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Model Olga Roh to turn Inchdrewer Castle into home

Inchdrewer Castle near Banff in Aberdeenshire. Picture: Hemedia

Inchdrewer Castle near Banff in Aberdeenshire. Picture: Hemedia

  • by FRANK URQUHART
 

A RUSSIAN princess and former supermodel has pledged to turn a ruined Scottish castle she bought on the strength of a few photographs into an idyllic escape from the “madness of Fashion Week”.

Ex-Versace model Olga Roh became a baroness last year when she and her husband bought ruined Inchdrewer Castle in Aberdeenshire for a reported £400,000.

The millionairess, who is the creative director of her own fashion house Rohmir, also inherited the ancient title of Baroness of Inchdrewer when she bought the 16th-century fortress, which is on Scotland’s buildings at risk register.

Ms Roh, 43, a mother-of-three who starred in reality TV show Meet the Russians last year, is now visiting the castle for the first time since she and her husband Stephan, a lawyer and economist from Switzerland, completed the sale last November without seeing it first-hand.

She has pledged to restore the keep on the outskirts of Banff to its former glory and turn the castle into a Scottish bolthole – whatever the cost.

Ms Roh, a descendent of Tsar Nicholas II, who was overthrown in 1917, said: “I have no intentions of turning it into Disneyland in Banff.

“Living in the crazy world of fashion, it can be difficult to find somewhere to call home. My children feel most at home on a plane sometimes.

“We have stayed in Monaco, Switzerland, London and various other places but it’s difficult to disconnect in these places. I love the idea of coming to Scotland from the madness of Fashion Week to the peace and tranquillity of our castle. It still feels strange for me to say that, as I have only seen photographs so far. This will be my first visit.”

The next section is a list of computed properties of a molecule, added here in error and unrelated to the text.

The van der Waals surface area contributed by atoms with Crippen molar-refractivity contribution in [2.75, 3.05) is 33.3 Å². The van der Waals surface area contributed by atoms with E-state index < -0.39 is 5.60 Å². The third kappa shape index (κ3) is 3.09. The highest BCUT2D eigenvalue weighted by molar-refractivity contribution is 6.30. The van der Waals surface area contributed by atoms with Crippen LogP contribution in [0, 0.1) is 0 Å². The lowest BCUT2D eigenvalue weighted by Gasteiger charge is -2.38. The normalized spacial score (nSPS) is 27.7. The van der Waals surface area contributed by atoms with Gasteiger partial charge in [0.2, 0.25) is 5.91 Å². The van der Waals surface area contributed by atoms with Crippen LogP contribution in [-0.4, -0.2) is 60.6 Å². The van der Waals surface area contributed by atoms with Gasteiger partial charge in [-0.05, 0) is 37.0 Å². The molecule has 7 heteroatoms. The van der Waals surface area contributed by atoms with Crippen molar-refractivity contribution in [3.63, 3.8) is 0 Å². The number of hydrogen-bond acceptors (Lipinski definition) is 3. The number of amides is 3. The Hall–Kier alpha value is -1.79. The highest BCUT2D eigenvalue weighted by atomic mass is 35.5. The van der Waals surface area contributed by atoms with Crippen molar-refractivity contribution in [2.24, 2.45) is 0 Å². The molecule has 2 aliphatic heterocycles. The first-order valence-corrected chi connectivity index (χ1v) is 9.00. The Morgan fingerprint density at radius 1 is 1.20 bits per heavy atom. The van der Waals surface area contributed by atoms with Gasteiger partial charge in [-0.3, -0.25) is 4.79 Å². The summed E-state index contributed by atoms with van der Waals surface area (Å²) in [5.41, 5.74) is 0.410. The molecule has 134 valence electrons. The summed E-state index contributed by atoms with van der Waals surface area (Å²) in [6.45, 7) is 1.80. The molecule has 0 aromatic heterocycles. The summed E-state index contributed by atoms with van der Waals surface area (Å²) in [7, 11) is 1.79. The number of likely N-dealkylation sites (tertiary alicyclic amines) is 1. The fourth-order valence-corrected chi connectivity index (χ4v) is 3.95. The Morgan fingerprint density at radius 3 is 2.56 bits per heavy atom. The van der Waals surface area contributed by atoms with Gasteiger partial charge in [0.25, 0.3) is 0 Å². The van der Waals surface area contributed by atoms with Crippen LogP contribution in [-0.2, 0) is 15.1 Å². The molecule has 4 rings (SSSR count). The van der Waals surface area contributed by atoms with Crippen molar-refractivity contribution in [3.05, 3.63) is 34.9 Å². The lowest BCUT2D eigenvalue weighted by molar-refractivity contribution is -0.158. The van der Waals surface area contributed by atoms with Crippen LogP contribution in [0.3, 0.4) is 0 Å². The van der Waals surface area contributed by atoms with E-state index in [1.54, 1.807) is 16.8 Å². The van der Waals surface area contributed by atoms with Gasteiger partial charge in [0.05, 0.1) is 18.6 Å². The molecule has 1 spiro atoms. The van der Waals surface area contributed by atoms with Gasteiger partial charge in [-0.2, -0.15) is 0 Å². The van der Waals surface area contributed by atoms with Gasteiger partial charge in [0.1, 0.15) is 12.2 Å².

She added: “As a designer, I am very tactile and believe in the power of touch, so I think the first thing I will do is to feel the old walls of the building.”

Inchdrewer Castle, a grade-A listed keep, is believed to have been built in the early to mid-1500s.

In the course of its chequered history, the castle was attacked by the Duke of Cumberland’s forces in 1746 during the hunt for Bonnie Prince Charlie, following his defeat at the Battle of Culloden. King Edward VII is also said to have visited the castle during his reign.

Inchdrewer was abandoned in the early 1900s before being bought in the 1960s by colourful aristocrat Count Robin de la Lanne-Mirrlees, a friend of James Bond author Ian Fleming. Count Mirrlees, who also owned the islands of Great Bernera and Little Bernera in the Outer Hebrides, died in 2012.

The castle, with its commanding view over Banff Bay, was in a “mainly ruinous state” when Count Mirrlees bought the fortress, but it was partially restored and made wind and watertight by 1971.

No work has been carried out since then and the buildings at risk register states: “The castle is restored, though the interior is left uncompleted and the project is abandoned. External inspection finds the semi-restored building has deteriorated and is now on the cusp of ruination.”

Ms Roh is planning to turn the castle into a family home. She is also hoping her family can become a part of the community in the North-east.

She said: “My whole family has a deep love for Scotland. I think if you asked many Russians in London about Scotland, most of them wouldn’t have a clue. But I come from a much more traditional Russian family and know about history and the links between our two countries over the centuries.

“I really hope that the people of Banff will welcome us and not just see us as some crazy outsiders and oddballs who try to fit in.”

 

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